Acclaimed artist Toby Paterson will end a collaboration with Dunfermline with a flourish.
The Glasgow born artist, who was appointed lead artist on the extension to the Docklands Light Railway for the London Olympics in 2012, recently completed a long-running series of permanent artworks around Dunfermline.
The last piece has been installed in Dunfermline Carnegie Library & Galleries.
The handover of the building to Fife Cultural Trust coincided with the installation of Cluster Relief (Dunfermline Remnant).
Created especially for its site, it is a series of aluminium panels which pick up the colour palette of material in the building and heritage quarter.
Architecture is the starting point for much of Toby’s work and the piece is the culmination of his series of public art works created around the town over the last four years, funded through a section 75 contribution to public art by Tesco, which built a town centre store.
Toby said: “I’m absolutely delighted to have had the opportunity to realise a permanent work at the new Dunfermline Carnegie Library & Galleries.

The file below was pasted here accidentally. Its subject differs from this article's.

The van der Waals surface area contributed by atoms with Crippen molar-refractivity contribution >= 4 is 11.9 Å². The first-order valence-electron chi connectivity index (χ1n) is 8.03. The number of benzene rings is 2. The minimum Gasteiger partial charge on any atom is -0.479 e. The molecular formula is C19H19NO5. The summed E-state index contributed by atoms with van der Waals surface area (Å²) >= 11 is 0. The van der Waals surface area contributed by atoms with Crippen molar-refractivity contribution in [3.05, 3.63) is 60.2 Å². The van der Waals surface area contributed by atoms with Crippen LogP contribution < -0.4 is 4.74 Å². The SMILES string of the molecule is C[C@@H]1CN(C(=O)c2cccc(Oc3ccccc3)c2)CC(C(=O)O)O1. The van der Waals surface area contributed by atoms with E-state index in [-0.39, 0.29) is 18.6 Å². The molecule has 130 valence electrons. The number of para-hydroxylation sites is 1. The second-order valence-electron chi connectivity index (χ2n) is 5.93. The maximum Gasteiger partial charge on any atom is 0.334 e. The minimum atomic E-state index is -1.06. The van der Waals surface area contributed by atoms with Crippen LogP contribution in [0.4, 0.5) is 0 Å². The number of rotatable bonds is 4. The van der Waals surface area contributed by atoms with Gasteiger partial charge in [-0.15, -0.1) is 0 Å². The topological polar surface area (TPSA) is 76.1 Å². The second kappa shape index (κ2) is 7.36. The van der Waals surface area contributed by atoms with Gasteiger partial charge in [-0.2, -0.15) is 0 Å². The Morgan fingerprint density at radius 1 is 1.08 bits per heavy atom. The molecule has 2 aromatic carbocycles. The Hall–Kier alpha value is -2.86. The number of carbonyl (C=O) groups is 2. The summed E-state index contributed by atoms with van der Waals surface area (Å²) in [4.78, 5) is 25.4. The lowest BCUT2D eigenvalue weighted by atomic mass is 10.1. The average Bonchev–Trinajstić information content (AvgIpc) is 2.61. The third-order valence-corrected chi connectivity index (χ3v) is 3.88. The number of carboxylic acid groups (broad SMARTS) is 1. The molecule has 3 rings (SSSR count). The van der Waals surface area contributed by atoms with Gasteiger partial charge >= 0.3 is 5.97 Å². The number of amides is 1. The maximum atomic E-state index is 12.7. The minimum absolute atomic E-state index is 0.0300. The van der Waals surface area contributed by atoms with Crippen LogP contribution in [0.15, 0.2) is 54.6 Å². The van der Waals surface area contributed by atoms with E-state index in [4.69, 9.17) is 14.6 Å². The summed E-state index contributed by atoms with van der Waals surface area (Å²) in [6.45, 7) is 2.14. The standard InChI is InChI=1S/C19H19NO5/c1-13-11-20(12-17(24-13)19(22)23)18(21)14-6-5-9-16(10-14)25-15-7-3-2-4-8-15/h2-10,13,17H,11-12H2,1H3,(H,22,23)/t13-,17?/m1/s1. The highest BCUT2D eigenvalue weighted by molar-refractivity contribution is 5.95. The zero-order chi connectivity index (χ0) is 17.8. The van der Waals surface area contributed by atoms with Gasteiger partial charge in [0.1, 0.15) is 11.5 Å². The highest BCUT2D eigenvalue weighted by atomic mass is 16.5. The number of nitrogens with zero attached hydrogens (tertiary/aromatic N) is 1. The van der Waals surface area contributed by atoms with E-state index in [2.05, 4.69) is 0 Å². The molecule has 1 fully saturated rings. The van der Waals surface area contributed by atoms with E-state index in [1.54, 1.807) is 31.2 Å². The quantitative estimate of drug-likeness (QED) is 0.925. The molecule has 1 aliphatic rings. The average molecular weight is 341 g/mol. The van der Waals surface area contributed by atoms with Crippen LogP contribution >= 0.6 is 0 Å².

“It’s fantastic as an artist to be able to make a contribution to such a significant new public building, especially one that sits in a wider, nationally significant historical context and that brings together past and present in such a vibrant way.”
He said his sculptural aluminium relief was the final element in a series of public artworks made especially for the town centre in association with Fife Council between 2014 and 16.
“It was initially proposed for an outdoor location, but this ultimate version of the work uses a colour palette developed to reflect both its surroundings within the Dunfermline Carnegie Library and Galleries and my experiences of exploring the town’s streets and buildings.
“Although I studied painting at Glasgow School of Art, I frequently make work outside conventional gallery settings as a way of reflecting the inspiration I find in the built environments that surround us.
“For me, this project has proven to be a perfect encapsulation of those aims.”
Opening on May 18, the new cultural hub hopes to attract up to 280,000 visitors each year, and contribute an annual visitor spend of around £500,000 to the local economy.